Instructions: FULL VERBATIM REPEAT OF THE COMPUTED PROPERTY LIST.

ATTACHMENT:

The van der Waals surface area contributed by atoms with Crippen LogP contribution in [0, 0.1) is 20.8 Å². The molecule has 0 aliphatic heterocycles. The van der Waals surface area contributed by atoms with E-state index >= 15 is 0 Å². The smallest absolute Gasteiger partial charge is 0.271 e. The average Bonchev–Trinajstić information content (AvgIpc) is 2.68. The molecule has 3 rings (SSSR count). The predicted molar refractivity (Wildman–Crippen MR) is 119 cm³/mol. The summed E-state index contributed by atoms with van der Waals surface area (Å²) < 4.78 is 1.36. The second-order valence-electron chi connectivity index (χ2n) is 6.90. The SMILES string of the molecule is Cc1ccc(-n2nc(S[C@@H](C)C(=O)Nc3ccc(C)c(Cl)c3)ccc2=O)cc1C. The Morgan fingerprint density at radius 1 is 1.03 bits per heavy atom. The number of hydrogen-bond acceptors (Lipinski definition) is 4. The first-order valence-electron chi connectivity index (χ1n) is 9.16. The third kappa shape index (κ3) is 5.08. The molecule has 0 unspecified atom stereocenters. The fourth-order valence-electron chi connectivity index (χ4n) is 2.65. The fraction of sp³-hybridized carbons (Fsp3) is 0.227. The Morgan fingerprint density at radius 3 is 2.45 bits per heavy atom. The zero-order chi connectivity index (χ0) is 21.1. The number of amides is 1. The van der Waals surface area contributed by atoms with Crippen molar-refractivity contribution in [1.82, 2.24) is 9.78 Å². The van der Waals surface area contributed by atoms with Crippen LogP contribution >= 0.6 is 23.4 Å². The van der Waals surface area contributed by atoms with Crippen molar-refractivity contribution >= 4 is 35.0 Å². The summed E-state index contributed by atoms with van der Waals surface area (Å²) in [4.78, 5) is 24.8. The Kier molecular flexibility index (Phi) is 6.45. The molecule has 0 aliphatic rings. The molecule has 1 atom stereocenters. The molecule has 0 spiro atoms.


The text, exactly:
The van der Waals surface area contributed by atoms with Crippen LogP contribution in [0, 0.1) is 20.8 Å². The molecule has 0 aliphatic heterocycles. The van der Waals surface area contributed by atoms with E-state index >= 15 is 0 Å². The smallest absolute Gasteiger partial charge is 0.271 e. The average Bonchev–Trinajstić information content (AvgIpc) is 2.68. The molecule has 3 rings (SSSR count). The predicted molar refractivity (Wildman–Crippen MR) is 119 cm³/mol. The summed E-state index contributed by atoms with van der Waals surface area (Å²) < 4.78 is 1.36. The second-order valence-electron chi connectivity index (χ2n) is 6.90. The SMILES string of the molecule is Cc1ccc(-n2nc(S[C@@H](C)C(=O)Nc3ccc(C)c(Cl)c3)ccc2=O)cc1C. The Morgan fingerprint density at radius 1 is 1.03 bits per heavy atom. The number of hydrogen-bond acceptors (Lipinski definition) is 4. The first-order valence-electron chi connectivity index (χ1n) is 9.16. The third kappa shape index (κ3) is 5.08. The molecule has 0 unspecified atom stereocenters. The fourth-order valence-electron chi connectivity index (χ4n) is 2.65. The fraction of sp³-hybridized carbons (Fsp3) is 0.227. The Morgan fingerprint density at radius 3 is 2.45 bits per heavy atom. The zero-order chi connectivity index (χ0) is 21.1. The number of amides is 1. The van der Waals surface area contributed by atoms with Crippen molar-refractivity contribution in [1.82, 2.24) is 9.78 Å². The van der Waals surface area contributed by atoms with Crippen LogP contribution >= 0.6 is 23.4 Å². The van der Waals surface area contributed by atoms with Crippen molar-refractivity contribution >= 4 is 35.0 Å². The summed E-state index contributed by atoms with van der Waals surface area (Å²) in [4.78, 5) is 24.8. The Kier molecular flexibility index (Phi) is 6.45. The molecule has 0 aliphatic rings. The molecule has 1 atom stereocenters. The molecule has 0 spiro atoms.